However, once again because of the very sharp points on my appliqué design, I ran into problems with the points again. Even clipping as severely as I could without cutting through the stitching gave me lumpy points, and in a couple of places I had threads poking through and had to seal the point with Fray Check. The bulk of my time was spent in clipping and turning and pressing.
I also had problems getting my pieces to fit together neatly. This is partly an accuracy issue – tiny errors in tracing get magnified after sewing and turning – but it’s also, I think, a side-effect of the fact that the finished pieces come out slightly smaller than for the other methods – I lost a little extra fabric in that seam allowance that made it harder to fit the pieces together.
- This gives a neat finish with no raw edges.
- If you use invisible thread and an unobtrusive stitch you can have almost invisible stitching.
- It’s less fiddly than the turned edge method.
- It washes well.
- Again, it is more time-consuming than raw edge appliqué.
- Turned edges can cause difficulties with bulky fabrics – there are four layers of fabric/backing at the edges.
- The backing adds extra bulk to the appliqué (you can cut away the centre to reduce bulk but there’s still extra fabric at the edges).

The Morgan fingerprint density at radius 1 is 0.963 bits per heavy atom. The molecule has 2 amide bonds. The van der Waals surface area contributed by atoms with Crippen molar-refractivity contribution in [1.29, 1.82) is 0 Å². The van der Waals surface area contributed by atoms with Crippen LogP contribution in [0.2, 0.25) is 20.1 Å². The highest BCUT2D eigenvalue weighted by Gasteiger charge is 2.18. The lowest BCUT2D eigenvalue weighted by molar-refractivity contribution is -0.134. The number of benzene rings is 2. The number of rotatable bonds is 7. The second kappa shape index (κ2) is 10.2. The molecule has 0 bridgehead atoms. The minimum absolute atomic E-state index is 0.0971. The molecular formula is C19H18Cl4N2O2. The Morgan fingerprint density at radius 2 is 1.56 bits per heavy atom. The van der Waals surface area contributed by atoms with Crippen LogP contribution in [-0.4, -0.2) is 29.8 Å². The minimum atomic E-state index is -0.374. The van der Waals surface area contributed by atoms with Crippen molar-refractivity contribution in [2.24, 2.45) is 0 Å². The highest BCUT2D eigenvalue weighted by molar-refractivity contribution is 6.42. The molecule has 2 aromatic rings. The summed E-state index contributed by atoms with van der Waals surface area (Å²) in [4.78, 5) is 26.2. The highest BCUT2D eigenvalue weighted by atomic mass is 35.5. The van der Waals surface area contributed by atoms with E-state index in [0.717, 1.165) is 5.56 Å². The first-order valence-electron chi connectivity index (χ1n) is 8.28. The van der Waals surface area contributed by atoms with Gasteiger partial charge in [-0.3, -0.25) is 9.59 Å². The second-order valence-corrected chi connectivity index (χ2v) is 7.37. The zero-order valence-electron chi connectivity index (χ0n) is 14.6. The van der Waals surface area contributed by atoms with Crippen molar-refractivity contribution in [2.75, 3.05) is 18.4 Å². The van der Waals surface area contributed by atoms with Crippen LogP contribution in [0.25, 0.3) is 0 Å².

- Sharp points are difficult to get neat – there’s a lot of excess fabric here, even if you clip back ruthlessly.
- It can be difficult to get pieces to fit together properly.
- You may find that the backing can show slightly on some edges.
For pure speed, the raw edge appliqué methods win every time. The frayed edge is something of a stylistic choice – it’s the quickest by a small margin if you leave the edges to fray naturally, although fraying them deliberately adds a little time.
For items that will take a lot of wear and expect a lot of washing, a turned edge method will be more durable, unless you’re using a non-fray fabric.
Both turned edge methods are more time-consuming (taking roughly three times as long as the fused method) and require more accuracy. Of the two, if you’re prepared to sew the appliqué on by hand the first gives you more control and will give a neater result. Otherwise, if you’re using the sewing machine I think the fully turned appliqué method is the easier of the two and gives slightly more consistent results.
For large and relatively simple shapes, the fully turned appliqué method gives a clean well-finished result. However, if you have small or complicated shapes you may find it difficult to sew and turn accurately enough. The problems with my points arise mainly from the scale – if I were doing this at say four times the size, you wouldn’t notice those points so much.
So, like many things, the best method depends on what you’re after. Here’s my final summary:
|Best for speed:||fused/frayed edge|
|Best for long-lasting:||fully turned edge|
|Best for inexperienced sewer:||fused edge|
|Best for professional finish:||fully turned edge|
|Best for hand-sewing:||needle-turn (turned edge)|
|Best for small complicated pieces:||fused edge|
Can you suggest any other categories?